Sunny side up for 2013

Sunny side up for 2013
16 January 2013

I AM entering 2013 in an optimistic, yet still cautious, mood! The Organisation for Economic Co-operation and Development’s (OECD) lead indicator for global growth is positive, housing and labour market data from the US continues to come in strong with more recent Chinese data also surprisingly positive.

Even Dubai seems to be experiencing somewhat of a renaissance - yet the renaissance masks continuing problems.

During the property frenzy, developers piled up debt as if there were no tomorrow. Those involved in the market now would hope that lessons have been learnt as we move forward towards more sustainable, steady growth.

'Fixer-uppers' and the future

In the US just recently when faced with the potentially catastrophic "fiscal cliff", the law-makers finally swung into action and rode to the rescue; an hour or two after the midnight end-of-year deadline, the Senate finally passed legislation designed to avert the "fiscal cliff" disaster.

Well, sort of. Following the new global approach to solving problems, what the US Senate really did was 'kick the can down the road'. One has to wonder whether this has been a global economic tactic for many countries over the past couple of years, especially in the Eurozone.

At some point in the not too distant future we will be in the recovery phase but there are sure to be a few more bumps along the way with issues in the US and Eurozone still not resolved.

So if, like me, you are positive about the future but tread on the cautious side, it’s probably best to incorporate this way of thinking when building or re-aligning your portfolio.

Picking the path for you

If you’re not quite sure whether to invest at all, why not invest part of the cash you have and keep the rest for later when you gain more experience? Or maybe look for a lower-risk alternative. For example, instead of making investment choices yourself, look for a low-cost collective fund such as an investment or unit trust. Dealing with one diversified fund is easier than attempting to build your own portfolio.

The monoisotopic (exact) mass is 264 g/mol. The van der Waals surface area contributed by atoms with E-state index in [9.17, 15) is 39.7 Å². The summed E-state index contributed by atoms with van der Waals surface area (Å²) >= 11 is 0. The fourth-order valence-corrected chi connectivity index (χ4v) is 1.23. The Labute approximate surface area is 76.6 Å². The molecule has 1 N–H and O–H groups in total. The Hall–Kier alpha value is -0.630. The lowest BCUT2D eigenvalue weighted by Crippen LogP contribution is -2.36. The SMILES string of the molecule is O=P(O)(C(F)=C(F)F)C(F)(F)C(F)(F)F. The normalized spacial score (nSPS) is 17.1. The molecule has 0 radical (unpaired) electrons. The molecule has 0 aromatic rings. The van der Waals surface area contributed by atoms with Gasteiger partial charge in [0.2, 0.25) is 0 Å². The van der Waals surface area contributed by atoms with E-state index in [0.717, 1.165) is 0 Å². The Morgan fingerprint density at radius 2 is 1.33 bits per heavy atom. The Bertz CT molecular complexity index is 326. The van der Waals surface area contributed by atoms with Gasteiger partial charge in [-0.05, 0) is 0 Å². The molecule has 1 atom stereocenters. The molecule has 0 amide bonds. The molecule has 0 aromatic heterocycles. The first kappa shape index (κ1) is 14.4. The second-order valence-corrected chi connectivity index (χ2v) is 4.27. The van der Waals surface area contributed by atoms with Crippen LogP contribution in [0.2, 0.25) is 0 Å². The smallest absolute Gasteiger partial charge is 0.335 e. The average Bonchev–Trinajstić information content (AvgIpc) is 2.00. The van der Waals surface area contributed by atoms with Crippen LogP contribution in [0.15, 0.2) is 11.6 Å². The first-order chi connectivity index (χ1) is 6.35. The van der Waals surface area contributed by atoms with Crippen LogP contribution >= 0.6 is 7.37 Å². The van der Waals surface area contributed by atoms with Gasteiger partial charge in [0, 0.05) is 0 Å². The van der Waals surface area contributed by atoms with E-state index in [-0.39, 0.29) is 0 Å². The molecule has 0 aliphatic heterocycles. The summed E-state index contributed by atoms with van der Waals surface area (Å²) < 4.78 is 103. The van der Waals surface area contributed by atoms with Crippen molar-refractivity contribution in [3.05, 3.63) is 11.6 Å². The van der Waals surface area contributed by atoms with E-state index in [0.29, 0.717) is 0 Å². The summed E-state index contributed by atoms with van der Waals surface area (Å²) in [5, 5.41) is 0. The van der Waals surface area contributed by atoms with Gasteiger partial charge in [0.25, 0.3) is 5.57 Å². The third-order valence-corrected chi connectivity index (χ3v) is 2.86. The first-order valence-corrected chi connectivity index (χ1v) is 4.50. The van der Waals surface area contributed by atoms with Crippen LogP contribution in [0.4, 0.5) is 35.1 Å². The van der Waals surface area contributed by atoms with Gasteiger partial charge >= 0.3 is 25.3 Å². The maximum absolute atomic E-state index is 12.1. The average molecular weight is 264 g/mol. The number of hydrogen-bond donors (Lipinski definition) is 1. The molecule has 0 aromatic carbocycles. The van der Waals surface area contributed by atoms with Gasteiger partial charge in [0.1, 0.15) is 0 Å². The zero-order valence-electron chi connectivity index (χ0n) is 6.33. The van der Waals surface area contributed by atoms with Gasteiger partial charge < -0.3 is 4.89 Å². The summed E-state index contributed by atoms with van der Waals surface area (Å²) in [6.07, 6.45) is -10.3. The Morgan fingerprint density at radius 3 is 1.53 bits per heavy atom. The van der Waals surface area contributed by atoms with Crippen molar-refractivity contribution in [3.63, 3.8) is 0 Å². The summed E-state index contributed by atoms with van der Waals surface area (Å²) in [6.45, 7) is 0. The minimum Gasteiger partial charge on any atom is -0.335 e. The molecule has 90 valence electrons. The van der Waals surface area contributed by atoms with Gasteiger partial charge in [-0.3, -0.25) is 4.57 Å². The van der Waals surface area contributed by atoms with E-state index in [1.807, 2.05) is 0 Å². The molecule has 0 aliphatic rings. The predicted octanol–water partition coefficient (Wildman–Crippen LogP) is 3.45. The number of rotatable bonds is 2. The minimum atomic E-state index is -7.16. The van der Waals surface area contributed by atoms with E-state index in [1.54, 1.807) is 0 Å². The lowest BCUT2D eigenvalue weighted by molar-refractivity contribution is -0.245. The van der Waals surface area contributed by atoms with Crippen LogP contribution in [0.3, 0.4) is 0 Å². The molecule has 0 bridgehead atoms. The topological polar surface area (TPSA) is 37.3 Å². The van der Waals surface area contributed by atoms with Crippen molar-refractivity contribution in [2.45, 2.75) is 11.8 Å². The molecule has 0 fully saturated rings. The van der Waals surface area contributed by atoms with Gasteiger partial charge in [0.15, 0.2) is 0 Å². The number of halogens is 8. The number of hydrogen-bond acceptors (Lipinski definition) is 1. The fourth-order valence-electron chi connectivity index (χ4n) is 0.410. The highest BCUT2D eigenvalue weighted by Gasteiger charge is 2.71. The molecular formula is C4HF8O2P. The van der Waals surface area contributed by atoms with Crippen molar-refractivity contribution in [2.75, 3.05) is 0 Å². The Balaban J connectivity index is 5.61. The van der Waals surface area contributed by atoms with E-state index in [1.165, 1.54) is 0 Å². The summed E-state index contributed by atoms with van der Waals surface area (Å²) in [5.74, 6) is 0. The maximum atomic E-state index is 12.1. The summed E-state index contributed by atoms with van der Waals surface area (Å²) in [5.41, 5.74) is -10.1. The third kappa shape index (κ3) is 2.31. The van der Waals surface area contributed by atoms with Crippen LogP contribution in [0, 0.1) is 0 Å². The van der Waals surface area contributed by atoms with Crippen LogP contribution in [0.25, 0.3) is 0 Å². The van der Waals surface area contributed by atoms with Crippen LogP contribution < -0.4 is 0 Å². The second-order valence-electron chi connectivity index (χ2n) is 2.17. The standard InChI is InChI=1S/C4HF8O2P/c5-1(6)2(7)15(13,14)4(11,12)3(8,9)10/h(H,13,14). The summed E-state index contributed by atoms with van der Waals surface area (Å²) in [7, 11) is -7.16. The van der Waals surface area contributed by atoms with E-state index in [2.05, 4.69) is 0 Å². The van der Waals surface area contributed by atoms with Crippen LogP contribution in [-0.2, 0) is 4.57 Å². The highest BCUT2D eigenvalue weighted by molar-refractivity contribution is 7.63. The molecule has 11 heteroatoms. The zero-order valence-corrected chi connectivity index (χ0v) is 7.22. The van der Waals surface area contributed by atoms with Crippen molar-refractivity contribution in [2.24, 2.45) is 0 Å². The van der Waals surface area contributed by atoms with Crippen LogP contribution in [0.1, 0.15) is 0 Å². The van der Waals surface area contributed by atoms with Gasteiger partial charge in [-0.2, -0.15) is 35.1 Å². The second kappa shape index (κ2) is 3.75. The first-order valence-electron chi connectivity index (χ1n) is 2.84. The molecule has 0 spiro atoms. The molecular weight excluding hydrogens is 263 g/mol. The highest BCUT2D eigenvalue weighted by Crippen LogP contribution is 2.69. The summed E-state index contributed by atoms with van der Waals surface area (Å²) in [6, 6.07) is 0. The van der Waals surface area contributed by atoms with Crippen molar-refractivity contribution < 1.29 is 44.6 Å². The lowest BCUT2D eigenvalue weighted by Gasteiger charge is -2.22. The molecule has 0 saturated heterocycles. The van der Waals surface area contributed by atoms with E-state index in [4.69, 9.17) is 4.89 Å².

If you think the time is right for venturing outside of cash, you may want to try one of the following:

A bond fund – your money goes into fixed-interest securities tied either to governments or companies.

A distribution fund – the type of fund focuses on a mix of lower-risk shares, bonds, cash and property. Some firms now offer a similar risk/return deal with absolute return funds.

A no-lose fund – you put your money in a special fund, usually for 5 years. At the end of the specified time, you either get your money back without any deduction or, if the index has risen, your original money enhanced by the percentage rise. These types of fund can have masses of small print so be careful you know what you’re getting into.

A tracker fund – the type of fund follows a stock-market index such as the FTSE 100 up and down. This option is a good idea if you want to be in shares but have no idea which ones to buy or which fund manager to back, but you still have the risk of playing the stock market.

For those of you who are seriously scared, your motto should be ‘safety first’! Here are a few suggestions…

If the thought of losing your money gives you the creeps, then don’t invest in anything that could cause you grief or sleepless nights. There’s no point worrying yourself sick!

Don’t just go for the savings deal your bank offers. Instead, shop around for the best deal using the Internet and speak with your financial adviser.

Take advantage of the fact that you are an expat, do not pay any tax and have access to offshore investment products that build up allowances from the time you invest. Research the fact that there are significant advantages to investing, holding assets, doing business or residing offshore. It can give you broader access to global markets and, therefore, yield more investment opportunities. Your assets can be protected from unsubstantiated lawsuits and unjustified claims. You can enjoy privacy, personal security and, of course, there are many possibilities to reduce taxes legally.

HOW do you feel moving into 2013? Will this be the year you invest? Talk to cashy below!

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Independent Financial Advisor
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